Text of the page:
As you can see so far, there are so many clove oil uses! Adding some cloves or clove oil to your health regimen is a great way to naturally boost your antioxidant levels.
If you want to harness the health benefits of clove essential oil, consider diffusing it in your home to clean the air. Diffusing it is an especially helpful method of using clove oil for improving immune health and blood pressure.
Have a toothache? Put a few drops of clove oil on a cotton swab and apply the oil directly to the gums around the painful tooth. If you find the clove oil to be too strong, you can dilute it with coconut oil or olive oil. If you don’t have any clove oil on hand, a whole clove can work well, too, by putting it in your mouth near the problem area and letting it remain there until you feel some relief.
Clove oil makes a great addition to homemade personal care products like deodorant and toothpaste. It’s also a potent antibacterial ingredient to add to homemade cleaners.
If you’re exposed to people with a cold or flu, you can mix it with coconut oil and rub it on your neck and chest for natural antioxidant protection. For high blood pressure, you can also dilute it with coconut oil and apply it to your wrists.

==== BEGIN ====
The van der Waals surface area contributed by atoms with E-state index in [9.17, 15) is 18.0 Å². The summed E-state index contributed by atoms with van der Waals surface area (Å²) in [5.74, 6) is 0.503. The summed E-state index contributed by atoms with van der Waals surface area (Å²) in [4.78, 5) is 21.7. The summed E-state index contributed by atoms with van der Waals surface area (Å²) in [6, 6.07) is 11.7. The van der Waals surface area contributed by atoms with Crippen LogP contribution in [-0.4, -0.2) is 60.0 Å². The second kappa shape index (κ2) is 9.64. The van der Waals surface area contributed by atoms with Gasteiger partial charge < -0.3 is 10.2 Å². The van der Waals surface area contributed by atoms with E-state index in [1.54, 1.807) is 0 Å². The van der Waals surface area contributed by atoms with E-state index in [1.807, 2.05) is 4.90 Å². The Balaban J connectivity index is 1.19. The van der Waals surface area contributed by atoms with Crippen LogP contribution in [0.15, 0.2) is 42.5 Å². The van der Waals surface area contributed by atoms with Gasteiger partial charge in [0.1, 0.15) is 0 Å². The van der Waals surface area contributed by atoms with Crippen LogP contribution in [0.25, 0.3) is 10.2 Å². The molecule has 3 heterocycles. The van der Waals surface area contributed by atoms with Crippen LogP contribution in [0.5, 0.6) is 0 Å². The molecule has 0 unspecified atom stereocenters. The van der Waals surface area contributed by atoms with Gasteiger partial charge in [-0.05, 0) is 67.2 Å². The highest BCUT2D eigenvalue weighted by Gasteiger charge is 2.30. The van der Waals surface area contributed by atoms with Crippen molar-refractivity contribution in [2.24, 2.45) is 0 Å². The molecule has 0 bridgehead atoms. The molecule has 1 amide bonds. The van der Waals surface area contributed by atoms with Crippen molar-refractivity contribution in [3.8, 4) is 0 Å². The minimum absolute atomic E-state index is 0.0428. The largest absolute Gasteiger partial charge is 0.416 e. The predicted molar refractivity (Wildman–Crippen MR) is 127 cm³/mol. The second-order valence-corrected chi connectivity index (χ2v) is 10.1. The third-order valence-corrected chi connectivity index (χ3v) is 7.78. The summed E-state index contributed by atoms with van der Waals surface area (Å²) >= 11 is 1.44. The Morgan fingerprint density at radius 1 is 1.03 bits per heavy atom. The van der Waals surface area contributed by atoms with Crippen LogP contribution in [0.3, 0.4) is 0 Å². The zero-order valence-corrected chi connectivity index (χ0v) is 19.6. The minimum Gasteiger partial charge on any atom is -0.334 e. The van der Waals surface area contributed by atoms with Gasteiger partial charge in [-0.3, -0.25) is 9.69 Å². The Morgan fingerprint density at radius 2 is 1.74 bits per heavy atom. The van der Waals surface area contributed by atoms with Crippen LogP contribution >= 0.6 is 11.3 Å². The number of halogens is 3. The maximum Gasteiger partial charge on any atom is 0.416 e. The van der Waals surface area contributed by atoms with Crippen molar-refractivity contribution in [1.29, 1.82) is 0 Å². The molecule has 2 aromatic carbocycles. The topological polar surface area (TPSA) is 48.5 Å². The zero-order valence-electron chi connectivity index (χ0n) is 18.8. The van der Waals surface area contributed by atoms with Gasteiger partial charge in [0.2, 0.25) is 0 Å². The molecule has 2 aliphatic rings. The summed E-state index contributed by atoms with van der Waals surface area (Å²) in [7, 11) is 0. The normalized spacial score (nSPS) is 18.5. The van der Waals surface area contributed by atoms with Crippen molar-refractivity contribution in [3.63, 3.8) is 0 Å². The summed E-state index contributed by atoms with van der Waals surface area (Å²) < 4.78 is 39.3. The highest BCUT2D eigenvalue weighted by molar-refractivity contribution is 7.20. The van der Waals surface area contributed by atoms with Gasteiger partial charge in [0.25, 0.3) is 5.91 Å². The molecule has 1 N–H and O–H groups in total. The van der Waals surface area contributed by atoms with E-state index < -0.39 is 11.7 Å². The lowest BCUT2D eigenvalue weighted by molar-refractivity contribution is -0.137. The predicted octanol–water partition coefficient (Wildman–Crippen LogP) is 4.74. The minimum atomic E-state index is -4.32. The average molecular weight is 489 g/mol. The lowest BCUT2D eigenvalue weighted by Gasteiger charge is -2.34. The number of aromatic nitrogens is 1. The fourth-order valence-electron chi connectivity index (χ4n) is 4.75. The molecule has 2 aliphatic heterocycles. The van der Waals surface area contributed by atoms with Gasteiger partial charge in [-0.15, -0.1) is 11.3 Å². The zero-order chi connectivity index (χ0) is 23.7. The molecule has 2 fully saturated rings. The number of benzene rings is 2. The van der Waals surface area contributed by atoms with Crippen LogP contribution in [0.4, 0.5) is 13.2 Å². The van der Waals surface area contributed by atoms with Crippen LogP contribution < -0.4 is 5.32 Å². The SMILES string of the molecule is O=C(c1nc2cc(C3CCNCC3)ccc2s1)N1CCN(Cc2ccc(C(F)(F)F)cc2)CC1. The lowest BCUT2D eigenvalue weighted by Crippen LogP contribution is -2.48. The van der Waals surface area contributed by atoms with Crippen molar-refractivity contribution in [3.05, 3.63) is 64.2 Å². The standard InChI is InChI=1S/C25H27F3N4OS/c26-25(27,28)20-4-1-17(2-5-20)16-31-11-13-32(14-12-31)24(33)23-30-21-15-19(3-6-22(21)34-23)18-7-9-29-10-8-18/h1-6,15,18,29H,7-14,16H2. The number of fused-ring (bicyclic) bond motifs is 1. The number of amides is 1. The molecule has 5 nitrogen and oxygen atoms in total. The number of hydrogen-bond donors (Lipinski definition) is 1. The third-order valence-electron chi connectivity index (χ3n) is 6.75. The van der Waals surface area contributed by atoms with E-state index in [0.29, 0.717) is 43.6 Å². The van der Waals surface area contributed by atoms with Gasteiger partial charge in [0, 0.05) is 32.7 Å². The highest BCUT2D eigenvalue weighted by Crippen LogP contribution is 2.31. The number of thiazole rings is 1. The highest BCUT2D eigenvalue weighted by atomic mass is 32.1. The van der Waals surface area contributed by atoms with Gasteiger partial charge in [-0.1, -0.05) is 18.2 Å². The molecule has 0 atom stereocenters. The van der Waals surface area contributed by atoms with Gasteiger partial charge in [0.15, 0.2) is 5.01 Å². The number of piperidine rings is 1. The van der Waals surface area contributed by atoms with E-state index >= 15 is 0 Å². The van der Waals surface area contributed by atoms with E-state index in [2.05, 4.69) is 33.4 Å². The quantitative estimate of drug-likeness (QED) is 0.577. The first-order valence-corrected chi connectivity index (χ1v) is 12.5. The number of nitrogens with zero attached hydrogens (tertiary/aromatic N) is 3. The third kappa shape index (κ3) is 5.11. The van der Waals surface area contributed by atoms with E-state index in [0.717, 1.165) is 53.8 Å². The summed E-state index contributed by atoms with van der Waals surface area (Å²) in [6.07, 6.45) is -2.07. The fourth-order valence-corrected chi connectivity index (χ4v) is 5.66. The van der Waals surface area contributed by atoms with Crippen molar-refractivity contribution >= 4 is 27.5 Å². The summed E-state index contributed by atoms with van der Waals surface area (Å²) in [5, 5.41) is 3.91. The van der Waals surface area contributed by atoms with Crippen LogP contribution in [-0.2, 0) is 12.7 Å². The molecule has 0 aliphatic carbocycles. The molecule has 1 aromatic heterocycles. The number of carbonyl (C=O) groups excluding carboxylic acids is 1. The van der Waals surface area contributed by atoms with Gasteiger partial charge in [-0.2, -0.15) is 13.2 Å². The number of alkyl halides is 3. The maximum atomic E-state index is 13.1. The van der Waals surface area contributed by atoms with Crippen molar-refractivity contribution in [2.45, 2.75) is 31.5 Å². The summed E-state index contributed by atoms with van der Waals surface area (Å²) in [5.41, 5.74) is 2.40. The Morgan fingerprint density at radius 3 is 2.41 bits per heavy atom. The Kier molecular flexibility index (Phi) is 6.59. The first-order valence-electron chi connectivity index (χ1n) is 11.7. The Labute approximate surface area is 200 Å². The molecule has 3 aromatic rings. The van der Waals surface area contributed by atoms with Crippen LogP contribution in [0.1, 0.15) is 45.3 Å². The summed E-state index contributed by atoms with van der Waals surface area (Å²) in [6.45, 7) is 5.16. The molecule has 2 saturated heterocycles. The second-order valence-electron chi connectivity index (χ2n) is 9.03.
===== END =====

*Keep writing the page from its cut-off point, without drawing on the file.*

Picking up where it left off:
Due to its strength, clove oil should be mixed with a carrier oil like coconut oil or other gentle oils for most topical applications and only used for short periods of up to two weeks internally.
Possible Side Effects and Caution
Clove is known to slow down blood clotting due to its eugenol content. Clove is known to interact with blood thinning medications such as anticoagulant/antiplatelet drugs and for this reason, should not to combined with such drugs.
Dilution of clove oil with a carrier oil like coconut is recommended for topical use. Using the oil undiluted on the skin can cause irritation. When taking clove oil internally, do not use for longer than two weeks consecutively. When taking cloves essential oil internally, I always recommend taking a probiotic supplement twice daily to restore beneficial flora.
Clove essential oil is typically not recommended for use with children under the age of 2. Talk to your doctor before using clove oil internally or externally if you are pregnant, nursing or being treated for any ongoing health concerns.
Always make sure you are using a 100 percent pure, organic and therapeutic grade clove essential oil.
Clove Oil Key Points
- Clove essential oil is high in antioxidants and has potent anti-inflammatory, antibacterial, antiviral and antifungal properties, making it effective for a large variety of common health concerns including toothaches and candida.
- Clove oil uses include the natural treatment of acne, the common cold, influenza, high blood pressure and digestive complaints.
- Clove oil can be used externally or internally depending on the health concern. For high blood pressure and cold/flu relief, try diffusing clove oil in your home or office.
- Make sure to dilute clove essential oil before using it topically and don’t take it internally for longer than two weeks at a time. Make sure to also supplement with a probiotic during that time to retain a healthy balance of bacteria since clove oil is such a potent natural remedy.